Dangers of Alcoholics Anonymous

I’ve no doubt that Alcoholics Anonymous does a great deal of good in the world– I’ve seen it first-hand. This recovery path has worked for many people, and it is wonderful that these individuals have been able to break free of the miserable life of a drunk. The founder of AA, Bill W., is one of my heroes, and I would never try to discourage anyone from trying out the meetings. I do not personally subscribe to most of the tenets of this group, but I don’t have any interest in AA-bashing just for the sake it. I do think that it is important to talk about the more dangerous aspects of this program though, so that people who are experiencing difficulties with this group do not feel alone.

The Philosophy of Alcoholics Anonymous Supports Addiction

The principles of Alcoholics Anonymous can be used to support addiction as well as recovery. I attended my first AA meeting at 18 years of age, and it came as a bit of a relief to find that I had this disease called alcoholism. It meant that for the next 17 years, I had the perfect excuse for my fuck-ups – of course I’m drinking, I’m an alcoholic. The philosophy of AA supported my behaviour because it was made clear to me that I needed to hit rock bottom before I’d be ready to quit. There were many times when I felt desperate to stop drinking, but I didn’t want to return to the meetings – AA members told me that this was a sign that I wasn’t really ready and that I should keep on drinking until I could fully accept the program. I now look back on this advice as not only bad but possibly even abusive.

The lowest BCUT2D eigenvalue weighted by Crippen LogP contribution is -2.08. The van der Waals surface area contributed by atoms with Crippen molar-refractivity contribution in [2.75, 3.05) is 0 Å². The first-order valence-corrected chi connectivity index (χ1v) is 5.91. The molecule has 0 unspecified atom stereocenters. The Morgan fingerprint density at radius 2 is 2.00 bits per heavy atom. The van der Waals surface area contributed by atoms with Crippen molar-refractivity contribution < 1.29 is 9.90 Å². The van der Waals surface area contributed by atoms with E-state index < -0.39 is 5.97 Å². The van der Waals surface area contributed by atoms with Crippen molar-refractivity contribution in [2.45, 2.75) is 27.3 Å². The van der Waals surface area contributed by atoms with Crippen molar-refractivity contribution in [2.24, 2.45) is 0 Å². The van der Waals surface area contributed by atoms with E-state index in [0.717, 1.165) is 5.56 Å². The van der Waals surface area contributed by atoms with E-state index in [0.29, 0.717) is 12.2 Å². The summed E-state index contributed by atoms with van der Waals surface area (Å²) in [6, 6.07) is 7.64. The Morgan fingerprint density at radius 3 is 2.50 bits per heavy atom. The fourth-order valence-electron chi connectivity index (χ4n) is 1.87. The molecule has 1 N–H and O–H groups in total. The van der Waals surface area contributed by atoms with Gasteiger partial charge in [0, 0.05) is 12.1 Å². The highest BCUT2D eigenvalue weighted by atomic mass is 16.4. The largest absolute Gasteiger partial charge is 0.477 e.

The other way that this program supported my behaviour was by making relapse appear so natural. After all, I would always be just a recovering alcoholic, and the best I could hope for was staying sober one day at a time. At one point I managed to stay sober in AA for two years, but I never really felt free during this time – the old timers constantly reminded me that all I had was a daily reprieve that was dependent on my willingness to go to meetings and follow the program. I obediently went to a meeting almost every day for that two year period, but I still ended up back drinking. I didn’t feel too bad about my downfall though because I’d been told that alcoholism is a relapsing disease. It would be too cynical to claim that AA created the rehab revolving door syndrome, but it doesn’t seem to have done much to undermine it.